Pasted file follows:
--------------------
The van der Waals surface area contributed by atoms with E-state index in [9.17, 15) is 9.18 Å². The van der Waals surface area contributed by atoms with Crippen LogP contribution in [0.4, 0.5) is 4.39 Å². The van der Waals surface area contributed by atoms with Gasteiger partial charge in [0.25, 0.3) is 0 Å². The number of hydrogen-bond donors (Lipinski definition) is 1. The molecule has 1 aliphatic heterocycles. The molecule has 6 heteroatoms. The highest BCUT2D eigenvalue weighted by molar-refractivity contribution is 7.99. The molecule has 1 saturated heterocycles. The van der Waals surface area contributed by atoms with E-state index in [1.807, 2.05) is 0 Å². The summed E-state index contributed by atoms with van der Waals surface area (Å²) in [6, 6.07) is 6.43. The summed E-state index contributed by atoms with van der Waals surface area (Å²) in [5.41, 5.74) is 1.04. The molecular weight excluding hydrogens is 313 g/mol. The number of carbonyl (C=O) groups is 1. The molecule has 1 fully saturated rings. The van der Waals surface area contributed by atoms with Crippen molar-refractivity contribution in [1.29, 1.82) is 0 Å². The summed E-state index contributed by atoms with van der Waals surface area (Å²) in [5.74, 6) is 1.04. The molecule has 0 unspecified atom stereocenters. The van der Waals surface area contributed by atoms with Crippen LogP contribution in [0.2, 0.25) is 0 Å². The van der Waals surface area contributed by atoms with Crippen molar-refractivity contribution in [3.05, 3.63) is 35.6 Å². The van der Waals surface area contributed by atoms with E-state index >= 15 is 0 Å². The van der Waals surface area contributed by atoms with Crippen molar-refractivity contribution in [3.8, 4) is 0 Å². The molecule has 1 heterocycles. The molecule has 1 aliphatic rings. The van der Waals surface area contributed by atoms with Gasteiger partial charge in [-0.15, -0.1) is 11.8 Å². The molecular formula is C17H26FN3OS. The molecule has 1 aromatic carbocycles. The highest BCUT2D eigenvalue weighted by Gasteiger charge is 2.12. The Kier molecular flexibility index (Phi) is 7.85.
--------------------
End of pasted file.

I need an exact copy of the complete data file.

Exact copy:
The van der Waals surface area contributed by atoms with E-state index in [9.17, 15) is 9.18 Å². The van der Waals surface area contributed by atoms with Crippen LogP contribution in [0.4, 0.5) is 4.39 Å². The van der Waals surface area contributed by atoms with Gasteiger partial charge in [0.25, 0.3) is 0 Å². The number of hydrogen-bond donors (Lipinski definition) is 1. The molecule has 1 aliphatic heterocycles. The molecule has 6 heteroatoms. The highest BCUT2D eigenvalue weighted by molar-refractivity contribution is 7.99. The molecule has 1 saturated heterocycles. The van der Waals surface area contributed by atoms with E-state index in [1.807, 2.05) is 0 Å². The summed E-state index contributed by atoms with van der Waals surface area (Å²) in [6, 6.07) is 6.43. The summed E-state index contributed by atoms with van der Waals surface area (Å²) in [5.41, 5.74) is 1.04. The molecular weight excluding hydrogens is 313 g/mol. The number of carbonyl (C=O) groups is 1. The molecule has 1 fully saturated rings. The van der Waals surface area contributed by atoms with Crippen molar-refractivity contribution in [1.29, 1.82) is 0 Å². The summed E-state index contributed by atoms with van der Waals surface area (Å²) in [5.74, 6) is 1.04. The molecule has 0 unspecified atom stereocenters. The van der Waals surface area contributed by atoms with Crippen LogP contribution in [0.2, 0.25) is 0 Å². The van der Waals surface area contributed by atoms with Crippen molar-refractivity contribution in [3.05, 3.63) is 35.6 Å². The van der Waals surface area contributed by atoms with E-state index >= 15 is 0 Å². The van der Waals surface area contributed by atoms with Crippen molar-refractivity contribution in [3.8, 4) is 0 Å². The molecule has 1 heterocycles. The molecule has 1 aliphatic rings. The van der Waals surface area contributed by atoms with Gasteiger partial charge in [-0.15, -0.1) is 11.8 Å². The molecular formula is C17H26FN3OS. The molecule has 1 aromatic carbocycles. The highest BCUT2D eigenvalue weighted by Gasteiger charge is 2.12. The Kier molecular flexibility index (Phi) is 7.85.